The Supreme Court in Jeffers reversed the judgment of the Court of Appeal, holding that a sentencing court's interpretation of the provision of former section 1203.066, subdivision (c)(1) requiring that the defendant have had household-member status at the time of the offenses was “more consistent with probable legislative intent than an interpretation requiring household-member status at the time of sentencing.”  (Jeffers, supra, 43 Cal.3d at p. 1000, 239 Cal.Rptr. 886, 741 P.2d 1127, italics added.)   The high court explained that the California Legislature's Joint Committee for Revision of the Penal Code began hearings in late 1980 that resulted in the Roberti-Imbrecht-Rains-Goggin Child Sexual Abuse Prevention Act (Stats.1981, ch. 1064, §§ 1-6, pp. 4093-4096) that included section 1203.066.  (Jeffers, supra, at pp. 986, 993, 239 Cal.Rptr. 886, 741 P.2d 1127.)   On the issue of mandatory prison sentencing, some “witnesses remarked that a victim of an intrafamily molestation often feels guilt and responsibility for breaking up the family if the perpetrator is sentenced to prison.” (Id. at p. 995, 239 Cal.Rptr. 886, 741 P.2d 1127.)   Also, “[i]f an intrafamily molester is imprisoned there could be a loss of financial support for the family, the victim could be blamed by other family members, and the victim's mother might abandon the victim in favor of the molester.”  (Ibid., fn. omitted.)   The high court reasoned that that “[i]nterpreting the statute to require determination of household member status as of the time of sentencing would require or at least encourage the defendant to maintain a relationship with the victim and the other members of the victim's family after the offense and up to the time of sentencing when a severing of the relationship during this period by the defendant, out of concern for the victim's feelings or in recognition of his own need for rehabilitation, might better serve the interests of both the victim and the defendant.”  (Id. at p. 998, 239 Cal.Rptr. 886, 741 P.2d 1127, italics added.)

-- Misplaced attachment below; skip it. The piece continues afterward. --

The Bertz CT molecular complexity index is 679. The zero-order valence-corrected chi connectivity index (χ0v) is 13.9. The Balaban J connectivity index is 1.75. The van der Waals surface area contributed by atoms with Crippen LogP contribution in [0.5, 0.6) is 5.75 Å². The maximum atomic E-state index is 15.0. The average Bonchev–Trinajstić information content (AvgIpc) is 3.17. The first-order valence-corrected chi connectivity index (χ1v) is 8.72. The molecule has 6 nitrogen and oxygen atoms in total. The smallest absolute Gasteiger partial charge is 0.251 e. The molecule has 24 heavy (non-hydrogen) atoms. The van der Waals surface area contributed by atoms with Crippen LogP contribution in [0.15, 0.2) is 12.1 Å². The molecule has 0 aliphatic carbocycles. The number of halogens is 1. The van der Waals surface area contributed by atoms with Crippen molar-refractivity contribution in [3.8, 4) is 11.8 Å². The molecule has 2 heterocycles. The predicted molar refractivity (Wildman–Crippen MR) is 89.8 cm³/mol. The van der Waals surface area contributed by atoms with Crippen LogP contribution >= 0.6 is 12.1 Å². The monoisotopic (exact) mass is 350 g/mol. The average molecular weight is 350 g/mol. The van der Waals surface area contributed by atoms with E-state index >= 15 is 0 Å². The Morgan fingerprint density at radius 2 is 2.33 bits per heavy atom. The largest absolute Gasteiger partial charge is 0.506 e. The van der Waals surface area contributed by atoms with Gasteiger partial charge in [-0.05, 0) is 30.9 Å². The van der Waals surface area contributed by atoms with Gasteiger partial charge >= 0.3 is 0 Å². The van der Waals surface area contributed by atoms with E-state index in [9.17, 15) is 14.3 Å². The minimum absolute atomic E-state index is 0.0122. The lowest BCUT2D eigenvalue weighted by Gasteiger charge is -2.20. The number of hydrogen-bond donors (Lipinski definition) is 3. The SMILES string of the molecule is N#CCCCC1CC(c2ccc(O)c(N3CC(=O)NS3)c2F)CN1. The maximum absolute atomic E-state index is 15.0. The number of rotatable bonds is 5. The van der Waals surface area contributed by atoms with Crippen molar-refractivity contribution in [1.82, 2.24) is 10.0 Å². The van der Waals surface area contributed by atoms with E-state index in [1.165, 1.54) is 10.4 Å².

The Jeffers court also reasoned that interpreting the word “is” in the statutory phrase “is a member of the victim's household” in that subdivision to refer to the time of sentencing could result in mischief or absurdity.  (Jeffers, supra, 43 Cal.3d at p. 996, 239 Cal.Rptr. 886, 741 P.2d 1127.)   Specifically, the court expressed concern that such an interpretation could give an incentive to the child victim's mother and her boyfriend offender to marry after the commission of the offense, or even after his conviction, but before the date of sentencing, such that the offender would be eligible for probation under section 1203.066, subdivision (c)(1) as a stepparent of the victim even though he had never lived in the victim's household and thus was ineligible for probation when he committed the offense.  (Jeffers, supra, 43 Cal.3d at p. 999, 239 Cal.Rptr. 886, 741 P.2d 1127.)   The high court concluded the Legislature could not have intended such a result.  (Ibid.)